Fafhrd and the Grey Mouser share with such other successful series characters as Sherlock Holmes, Tarzan, and Star Trek's Mr. Spock the appeal of the exotic personality rendered familiar. Neither is particularly deep, but Leiber has gradually given each of them enough quirks and peculiarities to make them considerably more complex than the simplistic barbarian heroes who dominate most sword and sorcery fiction, Robert E. Howard's Conan, for example, or John Jakes's Brak the Barbarian. In the early stories the two characters were little more than likable rogues, good-natured carousers, and sturdy adventurers but, like many long-running series characters, Fafhrd and the Mouser have subtly evolved over the years, becoming more world weary and cynical, perhaps reflecting Leiber's own life experience.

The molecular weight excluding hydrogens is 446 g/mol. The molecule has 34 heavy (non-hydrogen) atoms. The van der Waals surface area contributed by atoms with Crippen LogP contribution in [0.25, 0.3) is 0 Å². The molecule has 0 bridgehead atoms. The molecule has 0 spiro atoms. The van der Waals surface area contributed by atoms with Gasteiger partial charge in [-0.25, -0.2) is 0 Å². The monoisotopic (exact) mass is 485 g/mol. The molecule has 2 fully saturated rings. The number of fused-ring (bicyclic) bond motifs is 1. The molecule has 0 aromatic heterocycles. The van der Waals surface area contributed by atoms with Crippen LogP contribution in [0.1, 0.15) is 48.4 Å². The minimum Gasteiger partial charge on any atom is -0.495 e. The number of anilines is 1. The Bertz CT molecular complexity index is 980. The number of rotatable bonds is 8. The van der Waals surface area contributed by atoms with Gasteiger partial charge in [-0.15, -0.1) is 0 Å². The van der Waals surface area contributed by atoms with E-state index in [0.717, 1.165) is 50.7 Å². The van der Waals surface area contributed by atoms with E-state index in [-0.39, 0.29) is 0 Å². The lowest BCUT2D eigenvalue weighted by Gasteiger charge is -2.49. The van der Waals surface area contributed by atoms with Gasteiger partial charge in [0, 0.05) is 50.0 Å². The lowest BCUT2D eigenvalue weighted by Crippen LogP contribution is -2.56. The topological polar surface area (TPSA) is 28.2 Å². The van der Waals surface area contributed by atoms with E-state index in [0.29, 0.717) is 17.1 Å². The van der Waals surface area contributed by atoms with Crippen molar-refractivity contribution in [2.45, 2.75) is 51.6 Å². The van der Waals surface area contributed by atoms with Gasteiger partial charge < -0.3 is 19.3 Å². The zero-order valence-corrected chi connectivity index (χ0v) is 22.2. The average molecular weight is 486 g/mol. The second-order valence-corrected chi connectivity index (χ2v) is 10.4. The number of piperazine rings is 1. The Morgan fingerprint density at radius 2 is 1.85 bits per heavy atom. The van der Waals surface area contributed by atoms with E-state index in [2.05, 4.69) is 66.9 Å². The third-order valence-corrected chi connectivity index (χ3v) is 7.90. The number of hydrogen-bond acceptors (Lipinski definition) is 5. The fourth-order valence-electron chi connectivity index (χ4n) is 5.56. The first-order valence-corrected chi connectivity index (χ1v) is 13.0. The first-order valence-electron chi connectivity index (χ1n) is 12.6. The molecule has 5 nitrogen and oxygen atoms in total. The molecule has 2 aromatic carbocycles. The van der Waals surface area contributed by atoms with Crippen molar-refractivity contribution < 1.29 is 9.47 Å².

It is perhaps interesting to note that a number of the girlfriends who accompany Fafhrd and the Grey Mouser on their adventures are not entirely human. (Two of them are even transparent — their bones are visible through their skin.) Although Leiber is himself a feminist, the inability of men to understand women, the essential alienation of the two sexes, is a common theme in his work and has led him to any number of portrayals of woman as either literal or symbolic alien, among them the short stories "Coming Attraction" (1951), and "A Deskful of Girls," as well as the novel Conjure Wife (1953).
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